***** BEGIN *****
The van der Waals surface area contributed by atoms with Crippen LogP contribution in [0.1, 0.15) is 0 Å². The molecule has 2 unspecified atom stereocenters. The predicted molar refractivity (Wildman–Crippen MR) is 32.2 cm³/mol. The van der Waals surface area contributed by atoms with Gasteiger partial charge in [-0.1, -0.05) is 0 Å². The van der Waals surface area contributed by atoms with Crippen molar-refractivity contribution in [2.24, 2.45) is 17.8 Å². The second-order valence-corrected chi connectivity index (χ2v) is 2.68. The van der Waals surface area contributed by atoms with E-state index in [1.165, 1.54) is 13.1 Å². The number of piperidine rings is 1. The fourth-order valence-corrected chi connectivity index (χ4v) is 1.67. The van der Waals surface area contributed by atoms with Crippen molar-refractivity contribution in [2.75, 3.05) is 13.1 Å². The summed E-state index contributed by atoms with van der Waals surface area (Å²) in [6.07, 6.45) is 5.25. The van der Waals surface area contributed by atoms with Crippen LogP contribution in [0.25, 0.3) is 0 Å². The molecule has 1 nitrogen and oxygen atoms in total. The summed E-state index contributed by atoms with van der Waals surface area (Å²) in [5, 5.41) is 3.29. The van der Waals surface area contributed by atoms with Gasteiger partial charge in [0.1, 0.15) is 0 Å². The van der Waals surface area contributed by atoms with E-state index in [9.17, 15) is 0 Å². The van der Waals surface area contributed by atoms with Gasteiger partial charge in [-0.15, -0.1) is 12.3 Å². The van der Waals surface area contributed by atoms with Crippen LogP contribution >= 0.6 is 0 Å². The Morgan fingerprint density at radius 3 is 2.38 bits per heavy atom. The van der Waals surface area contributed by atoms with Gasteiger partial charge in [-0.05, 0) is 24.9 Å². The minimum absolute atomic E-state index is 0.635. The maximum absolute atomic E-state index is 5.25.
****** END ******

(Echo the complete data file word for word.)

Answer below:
The van der Waals surface area contributed by atoms with Crippen LogP contribution in [0.1, 0.15) is 0 Å². The molecule has 2 unspecified atom stereocenters. The predicted molar refractivity (Wildman–Crippen MR) is 32.2 cm³/mol. The van der Waals surface area contributed by atoms with Gasteiger partial charge in [-0.1, -0.05) is 0 Å². The van der Waals surface area contributed by atoms with Crippen molar-refractivity contribution in [2.24, 2.45) is 17.8 Å². The second-order valence-corrected chi connectivity index (χ2v) is 2.68. The van der Waals surface area contributed by atoms with E-state index in [1.165, 1.54) is 13.1 Å². The number of piperidine rings is 1. The fourth-order valence-corrected chi connectivity index (χ4v) is 1.67. The van der Waals surface area contributed by atoms with Crippen molar-refractivity contribution in [2.75, 3.05) is 13.1 Å². The summed E-state index contributed by atoms with van der Waals surface area (Å²) in [6.07, 6.45) is 5.25. The van der Waals surface area contributed by atoms with Crippen LogP contribution in [0.25, 0.3) is 0 Å². The molecule has 1 nitrogen and oxygen atoms in total. The summed E-state index contributed by atoms with van der Waals surface area (Å²) in [5, 5.41) is 3.29. The van der Waals surface area contributed by atoms with Gasteiger partial charge in [0.1, 0.15) is 0 Å². The van der Waals surface area contributed by atoms with E-state index in [9.17, 15) is 0 Å². The van der Waals surface area contributed by atoms with Gasteiger partial charge in [-0.15, -0.1) is 12.3 Å². The van der Waals surface area contributed by atoms with Crippen LogP contribution >= 0.6 is 0 Å². The Morgan fingerprint density at radius 3 is 2.38 bits per heavy atom. The van der Waals surface area contributed by atoms with Gasteiger partial charge in [-0.05, 0) is 24.9 Å². The minimum absolute atomic E-state index is 0.635. The maximum absolute atomic E-state index is 5.25.